It’s do or die time for Hillary ClintonMarch 4th, 2008 - 11:20 am ICT by admin
By Arun Kumar
Washington, March 4 (IANS) Hillary Clinton braced Tuesday for a do or die battle to keep alive her bid to become the first woman US president in the face of surging Democratic rival Barack Obama. Trailing by over a 100 pledged delegates after 11 straight losses to Obama, the big question surrounding Clinton before Tuesday’s crucial nomination contest in Texas, Ohio, Rhode Island and Vermont is how many delegates she needs to win to keep going.
Tuesday’s results could determine whether the fight for the Democratic nomination between Obama vying to be the first black president and Hillary ends this week or continues.
At stake are 370 delegates who could alter the current equation. Obama with momentum on his side has 1,378 pledged delegates and superdelegates to Clinton’s 1,269. But neither candidate is close to the 2,025 needed to win the party nomination.
On the Republican side, the results of the four states could mathematically put through Vietnam War veteran John McCain when it comes to winning enough delegates to secure the nomination.
McCain has 1,047 delegates, 144 shy of the 1,191 he needs to lock in the Republican nomination. On Tuesday, 256 Republican delegates are at stake. So if McCain has a good night, he can go over the top.
Challenger Mike Huckabee is still in the race, though he faces astronomical odds. The former Arkansas governor has said he would bow out if McCain wins a majority of the delegates. According to CNN’s “poll of polls” in Texas, McCain leads Huckabee 58 percent to 30 percent
For Democrats, Texas and Ohio are the biggest prizes Tuesday - 193 Democratic delegates are at stake in Texas and 141 in Ohio.
CNN’s poll of polls, an averaging of the most recent surveys in each state, suggests the race is extremely tight, with Obama ahead by two points in Texas and Clinton ahead by five in Ohio. But the polls also indicate there are still many undecided voters in both states.
Former President Bill Clinton said in February if his wife wins Ohio and Texas, she would go on to win the nomination. The flip side, of course, is that if she doesn’t win those two big states, will she give up her quest for the White House?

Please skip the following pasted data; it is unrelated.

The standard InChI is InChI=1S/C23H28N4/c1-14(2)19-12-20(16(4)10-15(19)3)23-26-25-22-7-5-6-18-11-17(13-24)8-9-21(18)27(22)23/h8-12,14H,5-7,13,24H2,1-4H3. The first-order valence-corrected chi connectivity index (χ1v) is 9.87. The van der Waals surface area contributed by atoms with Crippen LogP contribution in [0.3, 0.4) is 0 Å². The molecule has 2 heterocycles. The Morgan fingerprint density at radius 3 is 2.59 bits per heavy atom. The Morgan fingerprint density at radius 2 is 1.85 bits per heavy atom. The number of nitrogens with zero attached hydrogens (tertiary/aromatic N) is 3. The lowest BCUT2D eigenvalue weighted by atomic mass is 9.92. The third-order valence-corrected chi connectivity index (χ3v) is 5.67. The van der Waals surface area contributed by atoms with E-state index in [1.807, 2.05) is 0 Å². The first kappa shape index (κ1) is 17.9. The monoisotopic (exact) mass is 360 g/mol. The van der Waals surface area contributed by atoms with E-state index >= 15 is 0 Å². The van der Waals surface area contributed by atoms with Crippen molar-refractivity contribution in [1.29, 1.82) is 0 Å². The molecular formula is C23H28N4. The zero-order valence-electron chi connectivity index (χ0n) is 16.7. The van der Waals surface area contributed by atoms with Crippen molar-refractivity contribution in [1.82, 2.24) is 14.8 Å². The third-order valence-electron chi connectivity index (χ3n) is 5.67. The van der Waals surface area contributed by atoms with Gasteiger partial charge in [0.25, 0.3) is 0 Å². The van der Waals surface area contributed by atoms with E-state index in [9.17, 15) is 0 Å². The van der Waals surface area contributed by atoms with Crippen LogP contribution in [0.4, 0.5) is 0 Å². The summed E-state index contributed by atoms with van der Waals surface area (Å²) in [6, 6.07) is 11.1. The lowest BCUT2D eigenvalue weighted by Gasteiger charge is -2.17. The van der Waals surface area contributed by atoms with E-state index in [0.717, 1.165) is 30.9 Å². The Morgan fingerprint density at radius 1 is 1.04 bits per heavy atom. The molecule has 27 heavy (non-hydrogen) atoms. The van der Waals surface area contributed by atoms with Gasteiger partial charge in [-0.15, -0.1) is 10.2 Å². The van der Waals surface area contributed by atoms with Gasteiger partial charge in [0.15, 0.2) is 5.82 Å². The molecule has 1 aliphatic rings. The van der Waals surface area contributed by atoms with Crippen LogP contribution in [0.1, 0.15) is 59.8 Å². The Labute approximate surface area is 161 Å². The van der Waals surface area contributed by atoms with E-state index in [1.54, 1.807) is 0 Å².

A lot of people inside and outside the Clinton campaign have weighed in on this question, but the one voice that matters is staying silent. Asked this weekend if she had to win Ohio and Texas, Clinton wouldn’t answer other than to say: “I never make predictions”.
“If Obama wins Texas and Ohio, it’s game over,” said CNN senior political analyst Bill Schneider. “If Clinton wins Texas and Ohio, it’s game on until someone can figure out how to reach a majority of delegates. That may not happen until the Democratic National Convention in late summer. If Clinton and Obama split Texas and Ohio, it’s a new game.”
Texas was supposed to be Clinton country, because of its large Latino population, a group Clinton has done well with so far this primary season. But Texas also has a strong African-American population, and Obama has dominated the black vote so far this year.
Some people in Texas get to vote twice, and that could help Obama. In Texas, 126 of the delegates at stake are decided in the primary, but once the polls close Tuesday night, Texas also holds caucuses, where those who cast ballots in the primary get to vote again.
Another 67 delegates will be allocated in those caucuses. Obama has done extremely well in states with caucuses.
In Ohio, Clinton has a slight lead, because of the large number of union and blue-collar workers and Catholic voters, groups that, along with women and senior citizens, are considered her base.
Rhode Island, which has 21 Democratic delegates, is in some ways a smaller-scale Ohio, thanks to its large Catholic and working-class population, and Clinton is ahead in the polls there.
Vermont is a different story, with many upscale voters and liberals and few industrial workers. Obama leads in the polls there by more than 20 points.
Conservative commentator Rush Limbaugh Monday encouraged his listeners in Texas to cross party lines Tuesday and vote for Hillary Clinton in order to “sustain this soap opera”.
“I want our party to win. I want the Democrats to lose. They’re in the midst of tearing themselves apart right now. It’s fascinating to watch, and it’s all going to stop if Hillary loses,” he said.
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